August 2002. Sourav Ganguly’s Team India were in the English shores for the tour that went on to be a part of history. Around the same time, India’s Under-19 side was touring the same country. A 16-year-old from Indian U-19 contingent had made a penchant for the headlines. The buzz was that this teenager from Hyderabad was destined to be the next Sachin Tendulkar. An innings at Taunton reaffirmed that Ambati Thirupathi Rayudu belonged to a different league.
Chasing 306, India U-19 slumped to 137 for six. Opener Rayudu held one end, and all he required was someone to stay at the other end. He found some support from tailender Kuldeep Rawat.
Those who watched the match live couldn’t help draw parallels to the Kapil Dev magic at Tunbridge Wells in 1983. Rayudu slammed 177 not out from 114 balls to see his side home with a one-wicket victory.
In the next few years, his teammates from that game – Irfan Pathan and Suresh Raina (both retired) would make it big in international cricket. Rayudu would lead India U-19 in the 2004 World Cup. His lesser illustrious teammates from the tournament – Shikhar Dhawan, Dinesh Karthik, Robin Uthappa, Raina, RP Singh and VRV Singh would go on to earn the national caps before him.
Where was Rayudu?
He was stuck in the complexities of the extremes. He remained inconsistent, picked fights (even physical), switched teams, earned a ban for signing ICL before making a return. Oscillating between his temperamental extremes of shyness and overtly aggressive, the contrasting trait that would also define his on-field performances.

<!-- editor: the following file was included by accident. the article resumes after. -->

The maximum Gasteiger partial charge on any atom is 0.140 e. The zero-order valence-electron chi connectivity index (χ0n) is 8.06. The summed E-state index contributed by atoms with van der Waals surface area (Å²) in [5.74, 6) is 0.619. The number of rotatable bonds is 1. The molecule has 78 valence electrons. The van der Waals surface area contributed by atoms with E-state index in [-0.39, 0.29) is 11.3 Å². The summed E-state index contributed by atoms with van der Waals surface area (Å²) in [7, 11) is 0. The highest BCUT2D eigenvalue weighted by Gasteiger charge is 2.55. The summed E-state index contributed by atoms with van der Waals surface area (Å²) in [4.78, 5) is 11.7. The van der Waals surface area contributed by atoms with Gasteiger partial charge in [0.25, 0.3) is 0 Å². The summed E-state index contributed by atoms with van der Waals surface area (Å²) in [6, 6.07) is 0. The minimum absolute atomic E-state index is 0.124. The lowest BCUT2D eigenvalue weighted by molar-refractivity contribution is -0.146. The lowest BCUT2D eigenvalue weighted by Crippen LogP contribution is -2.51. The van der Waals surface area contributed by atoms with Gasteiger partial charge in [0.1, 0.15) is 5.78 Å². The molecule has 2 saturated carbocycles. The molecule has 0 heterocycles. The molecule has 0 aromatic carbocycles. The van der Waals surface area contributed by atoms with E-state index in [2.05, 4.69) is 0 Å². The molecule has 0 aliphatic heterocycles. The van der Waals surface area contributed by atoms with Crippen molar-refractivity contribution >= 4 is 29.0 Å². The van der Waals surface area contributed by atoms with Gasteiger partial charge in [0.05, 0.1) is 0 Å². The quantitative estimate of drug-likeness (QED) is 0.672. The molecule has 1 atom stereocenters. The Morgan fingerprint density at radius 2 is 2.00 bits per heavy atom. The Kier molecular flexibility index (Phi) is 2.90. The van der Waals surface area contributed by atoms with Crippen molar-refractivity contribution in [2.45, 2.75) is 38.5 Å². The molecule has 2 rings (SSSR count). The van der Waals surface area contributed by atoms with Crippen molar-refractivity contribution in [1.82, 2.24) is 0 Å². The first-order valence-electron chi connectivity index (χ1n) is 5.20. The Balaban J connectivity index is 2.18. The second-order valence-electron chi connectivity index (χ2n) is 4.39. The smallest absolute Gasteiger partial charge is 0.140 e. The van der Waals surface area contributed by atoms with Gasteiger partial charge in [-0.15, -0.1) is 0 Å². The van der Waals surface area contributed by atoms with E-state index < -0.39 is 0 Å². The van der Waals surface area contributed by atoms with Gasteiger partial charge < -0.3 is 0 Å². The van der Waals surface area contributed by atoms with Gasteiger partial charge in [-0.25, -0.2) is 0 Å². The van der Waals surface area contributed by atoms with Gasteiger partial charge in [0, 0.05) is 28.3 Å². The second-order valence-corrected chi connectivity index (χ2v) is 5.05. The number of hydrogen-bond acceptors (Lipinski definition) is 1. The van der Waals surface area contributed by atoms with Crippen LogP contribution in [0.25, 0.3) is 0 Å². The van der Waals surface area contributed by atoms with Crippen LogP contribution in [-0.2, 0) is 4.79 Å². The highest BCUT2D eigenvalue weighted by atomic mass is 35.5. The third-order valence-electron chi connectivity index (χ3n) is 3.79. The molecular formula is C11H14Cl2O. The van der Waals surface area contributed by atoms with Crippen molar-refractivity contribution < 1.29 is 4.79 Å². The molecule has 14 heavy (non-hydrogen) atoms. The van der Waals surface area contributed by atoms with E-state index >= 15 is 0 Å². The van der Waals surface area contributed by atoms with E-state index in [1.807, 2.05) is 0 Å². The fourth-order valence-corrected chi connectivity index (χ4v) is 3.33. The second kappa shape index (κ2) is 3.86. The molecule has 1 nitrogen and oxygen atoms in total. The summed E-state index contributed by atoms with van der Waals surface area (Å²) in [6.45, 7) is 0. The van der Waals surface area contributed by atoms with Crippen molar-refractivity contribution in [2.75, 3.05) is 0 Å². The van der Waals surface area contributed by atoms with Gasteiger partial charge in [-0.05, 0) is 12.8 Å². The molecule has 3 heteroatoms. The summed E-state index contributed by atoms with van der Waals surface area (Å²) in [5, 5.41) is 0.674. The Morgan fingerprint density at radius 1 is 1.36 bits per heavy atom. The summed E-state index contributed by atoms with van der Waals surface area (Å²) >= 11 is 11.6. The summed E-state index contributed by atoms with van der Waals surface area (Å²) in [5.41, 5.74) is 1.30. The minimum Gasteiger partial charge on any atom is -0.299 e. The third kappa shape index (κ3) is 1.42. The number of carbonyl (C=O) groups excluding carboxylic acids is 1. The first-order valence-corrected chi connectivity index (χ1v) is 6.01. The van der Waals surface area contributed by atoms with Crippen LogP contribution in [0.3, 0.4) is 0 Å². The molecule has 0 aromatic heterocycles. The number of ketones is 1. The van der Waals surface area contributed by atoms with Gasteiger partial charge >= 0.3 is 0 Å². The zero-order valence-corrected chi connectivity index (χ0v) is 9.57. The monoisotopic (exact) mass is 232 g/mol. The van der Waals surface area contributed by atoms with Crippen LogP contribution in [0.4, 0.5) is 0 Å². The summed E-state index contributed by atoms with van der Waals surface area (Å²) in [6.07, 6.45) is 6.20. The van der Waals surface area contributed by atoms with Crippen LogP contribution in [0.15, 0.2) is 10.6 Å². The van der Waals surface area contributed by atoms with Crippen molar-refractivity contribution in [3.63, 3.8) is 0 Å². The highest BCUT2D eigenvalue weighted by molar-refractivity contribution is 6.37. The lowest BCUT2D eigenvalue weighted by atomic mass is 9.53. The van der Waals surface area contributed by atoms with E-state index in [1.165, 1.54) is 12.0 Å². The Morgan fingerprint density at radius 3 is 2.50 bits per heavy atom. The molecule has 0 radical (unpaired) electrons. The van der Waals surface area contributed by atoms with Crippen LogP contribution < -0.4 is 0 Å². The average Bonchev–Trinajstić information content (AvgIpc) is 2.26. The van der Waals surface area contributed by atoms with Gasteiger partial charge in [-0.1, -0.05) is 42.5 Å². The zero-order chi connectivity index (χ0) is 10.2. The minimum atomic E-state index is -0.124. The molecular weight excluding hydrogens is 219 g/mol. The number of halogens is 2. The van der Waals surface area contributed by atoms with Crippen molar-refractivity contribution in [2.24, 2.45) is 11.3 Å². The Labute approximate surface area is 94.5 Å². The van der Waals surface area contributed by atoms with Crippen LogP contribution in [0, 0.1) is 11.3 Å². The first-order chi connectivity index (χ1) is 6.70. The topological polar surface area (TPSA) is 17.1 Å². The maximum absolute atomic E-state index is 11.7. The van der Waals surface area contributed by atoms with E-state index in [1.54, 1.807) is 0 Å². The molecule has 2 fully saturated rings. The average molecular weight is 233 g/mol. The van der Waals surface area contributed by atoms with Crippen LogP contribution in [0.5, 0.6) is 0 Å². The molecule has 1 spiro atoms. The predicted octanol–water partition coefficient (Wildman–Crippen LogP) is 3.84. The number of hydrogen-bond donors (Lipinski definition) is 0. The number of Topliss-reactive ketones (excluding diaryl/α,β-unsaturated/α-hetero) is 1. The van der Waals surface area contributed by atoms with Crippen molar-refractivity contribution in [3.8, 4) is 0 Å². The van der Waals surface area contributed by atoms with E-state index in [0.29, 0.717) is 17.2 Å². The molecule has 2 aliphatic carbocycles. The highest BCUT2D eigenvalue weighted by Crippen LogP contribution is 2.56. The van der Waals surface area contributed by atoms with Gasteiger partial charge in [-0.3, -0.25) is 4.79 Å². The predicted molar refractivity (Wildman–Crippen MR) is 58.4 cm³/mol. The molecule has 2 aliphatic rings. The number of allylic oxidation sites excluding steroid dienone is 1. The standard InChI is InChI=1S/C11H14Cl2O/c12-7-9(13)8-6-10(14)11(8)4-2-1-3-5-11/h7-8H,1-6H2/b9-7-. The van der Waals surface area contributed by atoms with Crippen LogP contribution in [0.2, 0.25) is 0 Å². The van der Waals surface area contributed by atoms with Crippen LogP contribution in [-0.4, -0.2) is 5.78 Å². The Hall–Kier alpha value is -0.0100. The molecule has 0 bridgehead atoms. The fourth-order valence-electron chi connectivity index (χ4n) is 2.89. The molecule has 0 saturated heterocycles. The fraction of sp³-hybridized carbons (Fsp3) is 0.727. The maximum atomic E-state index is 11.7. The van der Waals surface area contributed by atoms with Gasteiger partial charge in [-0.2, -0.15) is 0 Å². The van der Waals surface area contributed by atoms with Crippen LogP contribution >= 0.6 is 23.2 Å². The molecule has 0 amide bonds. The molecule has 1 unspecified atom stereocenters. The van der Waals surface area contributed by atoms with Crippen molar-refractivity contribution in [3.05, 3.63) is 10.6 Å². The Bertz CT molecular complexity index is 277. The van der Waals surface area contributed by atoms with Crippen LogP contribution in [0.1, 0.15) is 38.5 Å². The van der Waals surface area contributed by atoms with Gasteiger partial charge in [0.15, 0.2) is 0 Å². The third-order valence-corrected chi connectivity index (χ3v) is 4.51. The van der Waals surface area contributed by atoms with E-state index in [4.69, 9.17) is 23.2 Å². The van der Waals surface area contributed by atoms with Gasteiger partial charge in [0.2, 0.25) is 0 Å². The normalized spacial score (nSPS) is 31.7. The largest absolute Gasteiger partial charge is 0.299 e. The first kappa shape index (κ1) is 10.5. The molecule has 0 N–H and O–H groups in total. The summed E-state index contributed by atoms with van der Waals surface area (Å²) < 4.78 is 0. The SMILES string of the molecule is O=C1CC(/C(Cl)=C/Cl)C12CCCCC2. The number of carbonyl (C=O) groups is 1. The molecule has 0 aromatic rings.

With the BCCI welcoming back the ICL players, Rayudu would go on to have his first tryst with the mega league in 2010. A call from Tendulkar would land him into the Mumbai Indians (MI) setup, an association that would go on to last for eight seasons that saw the side win three titles and two Champions Leagues.
In 2011, Mumbai would beat Royal Challengers Bangalore (RCB) at the latter’s den courtesy an unbeaten 110-run stand between Tendulkar and Rayudu. Tendulkar was quick to share the award with Rayudu, saying, “It will be bad if I don't share this with Rayudu. It was a brilliant innings from the young man. It was a special stuff.”
From being perceived as the next Tendulkar in the previous decade to being backed by the maestro himself, Rayudu would have to make up for the lost time.
In 2013, at 27, Rayudu would eventually make his international debut. Between the sporadic appearances, he remained a vital cog in the MI system – playing as a floater, sometimes opener and often donning the gloves when required. Yes, he was more than a three-dimensional cricketer for Mumbai. This term would go on to impact his career adversely.
And in between came moments like these.
This went on to be Rayudu’s final appearance for MI. Chennai Super Kings (CSK) would go on to secure his services for the 2018 season.
The rise, fall and now
CSK returned to IPL after missing two seasons. They picked a squad with most players being on their other side of 30s. The daddy’s army as the fans joked, went on to win the tournament. Rayudu, who had never breached the 400-run mark in the tournament, slammed 602 runs in the tournament, emerging as CSK’s highest scorer. From opening the batting to providing stability at no.4 to finishing games, Rayudu would do it all for the yellow brigade.